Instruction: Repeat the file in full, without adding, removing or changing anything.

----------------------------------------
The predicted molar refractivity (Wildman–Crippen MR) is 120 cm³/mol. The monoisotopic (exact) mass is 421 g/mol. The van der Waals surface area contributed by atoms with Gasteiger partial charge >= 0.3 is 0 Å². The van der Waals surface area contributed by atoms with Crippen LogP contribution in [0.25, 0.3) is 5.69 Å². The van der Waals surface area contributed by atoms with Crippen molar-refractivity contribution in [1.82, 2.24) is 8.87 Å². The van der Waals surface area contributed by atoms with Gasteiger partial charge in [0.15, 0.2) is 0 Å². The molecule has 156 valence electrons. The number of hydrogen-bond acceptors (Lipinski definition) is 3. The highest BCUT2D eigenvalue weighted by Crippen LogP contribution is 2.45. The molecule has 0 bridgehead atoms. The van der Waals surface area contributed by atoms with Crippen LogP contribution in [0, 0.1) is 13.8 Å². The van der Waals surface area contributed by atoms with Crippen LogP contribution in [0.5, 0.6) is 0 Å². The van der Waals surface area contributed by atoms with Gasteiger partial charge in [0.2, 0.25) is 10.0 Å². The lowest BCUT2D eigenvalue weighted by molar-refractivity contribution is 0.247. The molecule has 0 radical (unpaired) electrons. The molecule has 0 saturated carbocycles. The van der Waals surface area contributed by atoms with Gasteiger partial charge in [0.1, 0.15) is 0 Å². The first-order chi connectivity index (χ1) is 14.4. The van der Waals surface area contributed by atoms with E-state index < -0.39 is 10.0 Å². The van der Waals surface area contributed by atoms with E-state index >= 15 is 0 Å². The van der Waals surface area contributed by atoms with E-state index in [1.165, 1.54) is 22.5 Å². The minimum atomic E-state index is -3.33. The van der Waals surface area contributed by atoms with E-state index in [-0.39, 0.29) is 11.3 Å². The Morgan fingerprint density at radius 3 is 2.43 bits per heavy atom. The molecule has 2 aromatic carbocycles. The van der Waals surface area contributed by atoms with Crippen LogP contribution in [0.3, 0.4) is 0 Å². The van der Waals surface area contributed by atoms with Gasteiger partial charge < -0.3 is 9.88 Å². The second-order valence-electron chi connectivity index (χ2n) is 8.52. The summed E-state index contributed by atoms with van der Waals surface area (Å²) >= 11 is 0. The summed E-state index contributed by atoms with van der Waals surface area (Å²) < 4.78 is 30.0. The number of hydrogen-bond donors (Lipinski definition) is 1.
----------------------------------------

The predicted molar refractivity (Wildman–Crippen MR) is 120 cm³/mol. The monoisotopic (exact) mass is 421 g/mol. The van der Waals surface area contributed by atoms with Gasteiger partial charge >= 0.3 is 0 Å². The van der Waals surface area contributed by atoms with Crippen LogP contribution in [0.25, 0.3) is 5.69 Å². The van der Waals surface area contributed by atoms with Crippen molar-refractivity contribution in [1.82, 2.24) is 8.87 Å². The van der Waals surface area contributed by atoms with Gasteiger partial charge in [0.15, 0.2) is 0 Å². The molecule has 156 valence electrons. The number of hydrogen-bond acceptors (Lipinski definition) is 3. The highest BCUT2D eigenvalue weighted by Crippen LogP contribution is 2.45. The molecule has 0 bridgehead atoms. The van der Waals surface area contributed by atoms with Crippen LogP contribution in [0, 0.1) is 13.8 Å². The van der Waals surface area contributed by atoms with Crippen LogP contribution in [0.5, 0.6) is 0 Å². The van der Waals surface area contributed by atoms with Gasteiger partial charge in [0.2, 0.25) is 10.0 Å². The lowest BCUT2D eigenvalue weighted by molar-refractivity contribution is 0.247. The molecule has 0 radical (unpaired) electrons. The molecule has 0 saturated carbocycles. The van der Waals surface area contributed by atoms with Gasteiger partial charge in [0.1, 0.15) is 0 Å². The first-order chi connectivity index (χ1) is 14.4. The van der Waals surface area contributed by atoms with E-state index < -0.39 is 10.0 Å². The van der Waals surface area contributed by atoms with E-state index >= 15 is 0 Å². The van der Waals surface area contributed by atoms with E-state index in [1.165, 1.54) is 22.5 Å². The minimum atomic E-state index is -3.33. The van der Waals surface area contributed by atoms with E-state index in [-0.39, 0.29) is 11.3 Å². The Morgan fingerprint density at radius 3 is 2.43 bits per heavy atom. The molecule has 2 aromatic carbocycles. The van der Waals surface area contributed by atoms with Crippen LogP contribution in [0.3, 0.4) is 0 Å². The van der Waals surface area contributed by atoms with Gasteiger partial charge < -0.3 is 9.88 Å². The second-order valence-electron chi connectivity index (χ2n) is 8.52. The summed E-state index contributed by atoms with van der Waals surface area (Å²) >= 11 is 0. The summed E-state index contributed by atoms with van der Waals surface area (Å²) < 4.78 is 30.0. The number of hydrogen-bond donors (Lipinski definition) is 1.